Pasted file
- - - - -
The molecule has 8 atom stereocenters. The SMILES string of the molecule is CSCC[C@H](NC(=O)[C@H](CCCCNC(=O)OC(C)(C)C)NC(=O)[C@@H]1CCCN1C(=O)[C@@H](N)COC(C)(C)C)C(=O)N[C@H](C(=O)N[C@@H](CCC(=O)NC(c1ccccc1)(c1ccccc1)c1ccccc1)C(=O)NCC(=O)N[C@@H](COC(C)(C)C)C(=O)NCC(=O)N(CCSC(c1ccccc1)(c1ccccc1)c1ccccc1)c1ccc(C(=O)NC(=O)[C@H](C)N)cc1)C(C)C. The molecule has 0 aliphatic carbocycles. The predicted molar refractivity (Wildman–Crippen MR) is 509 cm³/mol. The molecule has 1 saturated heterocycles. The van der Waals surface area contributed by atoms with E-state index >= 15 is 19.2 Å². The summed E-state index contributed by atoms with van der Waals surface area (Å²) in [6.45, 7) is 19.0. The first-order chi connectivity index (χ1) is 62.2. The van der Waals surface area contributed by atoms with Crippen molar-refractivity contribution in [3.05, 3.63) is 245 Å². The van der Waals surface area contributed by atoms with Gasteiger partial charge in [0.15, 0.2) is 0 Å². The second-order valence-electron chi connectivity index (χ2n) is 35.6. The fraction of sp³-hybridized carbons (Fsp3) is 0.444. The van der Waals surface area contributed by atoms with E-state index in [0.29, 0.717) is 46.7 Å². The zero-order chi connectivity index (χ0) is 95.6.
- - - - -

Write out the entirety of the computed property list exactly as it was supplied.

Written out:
The molecule has 8 atom stereocenters. The SMILES string of the molecule is CSCC[C@H](NC(=O)[C@H](CCCCNC(=O)OC(C)(C)C)NC(=O)[C@@H]1CCCN1C(=O)[C@@H](N)COC(C)(C)C)C(=O)N[C@H](C(=O)N[C@@H](CCC(=O)NC(c1ccccc1)(c1ccccc1)c1ccccc1)C(=O)NCC(=O)N[C@@H](COC(C)(C)C)C(=O)NCC(=O)N(CCSC(c1ccccc1)(c1ccccc1)c1ccccc1)c1ccc(C(=O)NC(=O)[C@H](C)N)cc1)C(C)C. The molecule has 0 aliphatic carbocycles. The predicted molar refractivity (Wildman–Crippen MR) is 509 cm³/mol. The molecule has 1 saturated heterocycles. The van der Waals surface area contributed by atoms with E-state index >= 15 is 19.2 Å². The summed E-state index contributed by atoms with van der Waals surface area (Å²) in [6.45, 7) is 19.0. The first-order chi connectivity index (χ1) is 62.2. The van der Waals surface area contributed by atoms with Crippen molar-refractivity contribution in [3.05, 3.63) is 245 Å². The van der Waals surface area contributed by atoms with Gasteiger partial charge in [0.15, 0.2) is 0 Å². The second-order valence-electron chi connectivity index (χ2n) is 35.6. The fraction of sp³-hybridized carbons (Fsp3) is 0.444. The van der Waals surface area contributed by atoms with E-state index in [0.29, 0.717) is 46.7 Å². The zero-order chi connectivity index (χ0) is 95.6.